LAPPED CAR NEARLY RUINS IT FOR TURNER AT LANIER  by J Troiano
Hogan Dominates, But Car Falls Off At The End
With only 16 cars in the field, you wouldn’t think one of the lapped ones would decide the outcome of the event.  Not the case.
the lapped car of Dwayne Buggay.  Turner peaked underneath Buggay coming out of turn two, but Buggay got loose and turned left and slammed into Turner, hooking the two together.

Hogan closed but couldn’t pass Turner as the two cars got untangled.  With no right front fender and possible damage, Turner drove the car just as hard as he had all night long into turn three and four and kept Hogan at bay.
Hogan, the SES points leader, made a couple of charges at Turner but fell just car lengths short at the end.

“The 45 car (Buggay) was racing the guy in front of him,” said Turner, explaining the situation to our Jeremy Troiano.  “(The lapped cars) have the right to do that, but I was wishing that they would have given me a signal on which way they were going to go or have given the leaders some room. 

“He got loose down here in one and two and slid up the track, I had momentum on the bottom and stuck my nose
Ricky Turner used consistency and perseverance to capture the lead in the Southern All Stars Super Late Model 150-lap event at Lanier National Speedway on Saturday night.  But it was a lapped car that almost rewrote the outcome of the event.

Turner, who started fifth, slowly worked his way to the front of the field, passing the dominant car of Jason Hogan on lap 118 following a round of pit stops and fresh right-side tires for everyone.

But it was with just five laps left when the whole outcome of the race may have changed. 

As Turner led Hogan by half a straightaway, he encountered
Ricky Turner was all smiles after his win at Lanier on Saturday night.  (51 Photos)
Hogan (#92) made a couple of runs at Turner (#28), but coudln't do anything with him.
there.  I don’t think he knew I was going to be there and came down to give me room or something and  we got together.  It was just circumstance I guess.  It was being at the wrong place at the wrong time. 
“I thought it had slipped through our fingers then.  Luckily, we were able to get unlocked from him and get by.

“With four to go, I just had to drive it in corner and hope the thing was going to hold.  My brother (Ricky’s crew chief) said I had to go so I had no choice.  I saw Jason (Hogan) right behind me.  The steering wheel was shaking, but I think it was more of what was left of the fender and bumper just jerking the tire.  The car wasn’t as good, but we just ran at it.  It didn’t cut down a tire or anything like that.”
“It was an awesome car to start off with,” said Hogan.  “These tires down here all weekend have been junk.  I don't know what it is about them.  I guess I'm used to a good tire.  They were just changing stager on us all weekend long.  The first set was awesome.  You couldn't have asked for a better set of tires.  We came in and put two on during the race and it was a questionable call.  We probably would have been just as good without them.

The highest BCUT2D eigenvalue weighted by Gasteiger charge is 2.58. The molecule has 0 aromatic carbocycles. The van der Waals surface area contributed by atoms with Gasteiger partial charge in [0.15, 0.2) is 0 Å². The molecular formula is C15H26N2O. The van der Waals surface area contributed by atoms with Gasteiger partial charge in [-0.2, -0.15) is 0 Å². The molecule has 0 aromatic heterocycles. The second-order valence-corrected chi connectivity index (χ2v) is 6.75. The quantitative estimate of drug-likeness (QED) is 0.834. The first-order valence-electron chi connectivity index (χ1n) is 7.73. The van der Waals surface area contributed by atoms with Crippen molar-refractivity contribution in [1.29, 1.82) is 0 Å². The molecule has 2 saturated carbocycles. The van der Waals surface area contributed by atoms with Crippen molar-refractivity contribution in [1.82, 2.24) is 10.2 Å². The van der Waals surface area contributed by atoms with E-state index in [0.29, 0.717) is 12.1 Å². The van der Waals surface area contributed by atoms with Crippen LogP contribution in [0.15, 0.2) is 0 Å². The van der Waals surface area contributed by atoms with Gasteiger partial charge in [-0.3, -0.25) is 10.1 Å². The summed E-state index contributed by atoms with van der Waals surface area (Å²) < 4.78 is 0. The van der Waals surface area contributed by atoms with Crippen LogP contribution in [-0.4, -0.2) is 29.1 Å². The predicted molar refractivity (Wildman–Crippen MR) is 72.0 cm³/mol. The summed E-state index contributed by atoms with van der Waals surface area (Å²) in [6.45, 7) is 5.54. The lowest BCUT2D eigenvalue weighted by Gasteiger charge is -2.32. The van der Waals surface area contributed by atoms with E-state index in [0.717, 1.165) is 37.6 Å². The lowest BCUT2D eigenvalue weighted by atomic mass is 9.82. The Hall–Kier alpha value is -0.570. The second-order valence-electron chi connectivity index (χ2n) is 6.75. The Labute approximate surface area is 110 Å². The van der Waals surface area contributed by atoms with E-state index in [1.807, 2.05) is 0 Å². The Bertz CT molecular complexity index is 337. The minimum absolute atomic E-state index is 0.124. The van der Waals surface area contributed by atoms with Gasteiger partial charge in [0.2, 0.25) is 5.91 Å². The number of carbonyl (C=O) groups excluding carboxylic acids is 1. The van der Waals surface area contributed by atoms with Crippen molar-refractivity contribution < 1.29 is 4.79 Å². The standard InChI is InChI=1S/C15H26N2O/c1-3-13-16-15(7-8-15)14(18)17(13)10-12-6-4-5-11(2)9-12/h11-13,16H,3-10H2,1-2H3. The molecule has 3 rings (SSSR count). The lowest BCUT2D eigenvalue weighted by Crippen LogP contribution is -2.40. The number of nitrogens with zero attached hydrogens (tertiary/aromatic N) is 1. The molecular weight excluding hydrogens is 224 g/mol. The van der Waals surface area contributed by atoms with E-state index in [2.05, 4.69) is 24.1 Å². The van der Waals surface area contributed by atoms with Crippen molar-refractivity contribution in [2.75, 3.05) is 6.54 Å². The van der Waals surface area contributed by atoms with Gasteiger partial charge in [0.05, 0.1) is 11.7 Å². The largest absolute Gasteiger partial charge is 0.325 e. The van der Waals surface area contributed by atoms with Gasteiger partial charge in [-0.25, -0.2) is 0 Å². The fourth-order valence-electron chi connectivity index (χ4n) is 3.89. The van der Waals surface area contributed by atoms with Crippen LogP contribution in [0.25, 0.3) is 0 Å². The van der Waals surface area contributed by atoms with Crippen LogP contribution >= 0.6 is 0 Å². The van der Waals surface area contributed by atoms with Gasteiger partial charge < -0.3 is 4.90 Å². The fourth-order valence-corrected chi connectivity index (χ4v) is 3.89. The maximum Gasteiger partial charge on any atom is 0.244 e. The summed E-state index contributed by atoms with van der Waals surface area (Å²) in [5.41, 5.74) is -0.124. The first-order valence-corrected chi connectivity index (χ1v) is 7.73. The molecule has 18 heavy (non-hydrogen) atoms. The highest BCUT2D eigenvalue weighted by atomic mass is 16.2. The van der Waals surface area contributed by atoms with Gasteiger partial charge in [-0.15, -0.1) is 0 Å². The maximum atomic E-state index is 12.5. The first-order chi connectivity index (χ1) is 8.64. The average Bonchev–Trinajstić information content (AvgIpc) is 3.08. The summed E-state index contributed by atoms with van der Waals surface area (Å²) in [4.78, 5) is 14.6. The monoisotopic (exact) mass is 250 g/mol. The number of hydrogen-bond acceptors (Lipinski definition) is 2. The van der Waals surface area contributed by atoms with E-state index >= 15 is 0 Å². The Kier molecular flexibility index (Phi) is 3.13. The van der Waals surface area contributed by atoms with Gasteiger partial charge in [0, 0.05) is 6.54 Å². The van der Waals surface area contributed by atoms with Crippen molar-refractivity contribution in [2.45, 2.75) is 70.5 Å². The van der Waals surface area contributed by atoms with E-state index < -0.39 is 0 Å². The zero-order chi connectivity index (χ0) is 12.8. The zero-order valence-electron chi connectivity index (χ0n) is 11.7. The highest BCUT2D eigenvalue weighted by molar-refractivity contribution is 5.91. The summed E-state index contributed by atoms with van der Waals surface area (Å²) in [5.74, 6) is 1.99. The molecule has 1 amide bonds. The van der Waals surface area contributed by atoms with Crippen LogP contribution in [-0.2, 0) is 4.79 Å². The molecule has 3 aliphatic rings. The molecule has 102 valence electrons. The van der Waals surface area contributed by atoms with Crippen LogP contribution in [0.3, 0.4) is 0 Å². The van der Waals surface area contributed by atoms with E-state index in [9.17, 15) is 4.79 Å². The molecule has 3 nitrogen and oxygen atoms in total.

“But with five cars on the lead lap, you might as well come in and put them on.
Hogan had a bird’s eye view of the incident and saw his option for winning still open.

“(Ricky) pushed it a little early there I thought,” said Hogan.  “I wasn't too close to him but we were gaining little by little, but not enough for him to be worried about though.  I guess he was just trying to put the lapped car in between us.  The lapped car just turned down and got into him.  That is all that is was. 

“I was going to try and pass him. I just couldn't get around him.  Oh well, that's three seconds and two wins in our five races this year.  That is nothing to be ashamed of.”

Hogan easily had the car to beat as the race started.  It took him only 11 laps to get from his third-place starting position to the lead, which he held until Turner passed him on lap 118.
Turner's #28 suffered a lot of damage from its tangle with Buggay.
“I thought Ricky wiped her out there at the end when he got into the lapped car, but I couldn't do anything with him.  I couldn't' get up off the corner. 

“I'm just going to blame this one on junk tires.”

Turner's car came to life off of the pit stops even though the team made no changes. 

“We just put two tires on it and it took off,” said Turner.  “We didn’t make any adjustments.  This car seems to just stay consistent over the long haul.  When the air pressures came up, we took off.”
Wayne Willard (left) and Jason Hogan were two of just 16 drivers in attendance
Wayne Willard finished a distant third and Gary Helton and Paul Kelly, the only other cars on the lead lap at the finish, rounded out the top five.

SENTER PERFECT IN PROS

Joey Senter was picture perfect as 23 Southern All Star Pro Late Models raced for 100 laps on Saturday night at Lanier.

Senter, a regular at Lanier, captured the pole for the race and led all 100 laps, holding off defending track champion Richey Etheridge.
“We just didn’t have enough,” said Etheridge.  “We got real loose at the end and I couldn’t get any forward bite to stay with him.  He was taking the good line in the center and I couldn’t get back in the gas to get to him.  He did a good job.  He did what he had to do to win.”


“It was one of the best cars we’ve had all year,” said Senter.  “We’ve been fighting the car this year, but tonight it was about perfect.  You have to be real smooth here.  It is a tight race track and you have to have a great car setup to get around this place.

“I’ve race against Richey down here every weekend.  He is knows for his good restarts.  I hated to see that last caution, but was glad to see the checkers.”

Etheridge was catching Senter, moving up from his fourth-place starting spot, but ran out of time at the end of the race.
Joey Senter (#12) lead Richey Ethridge(#45)  to the checkers in the SAS Pro LM race.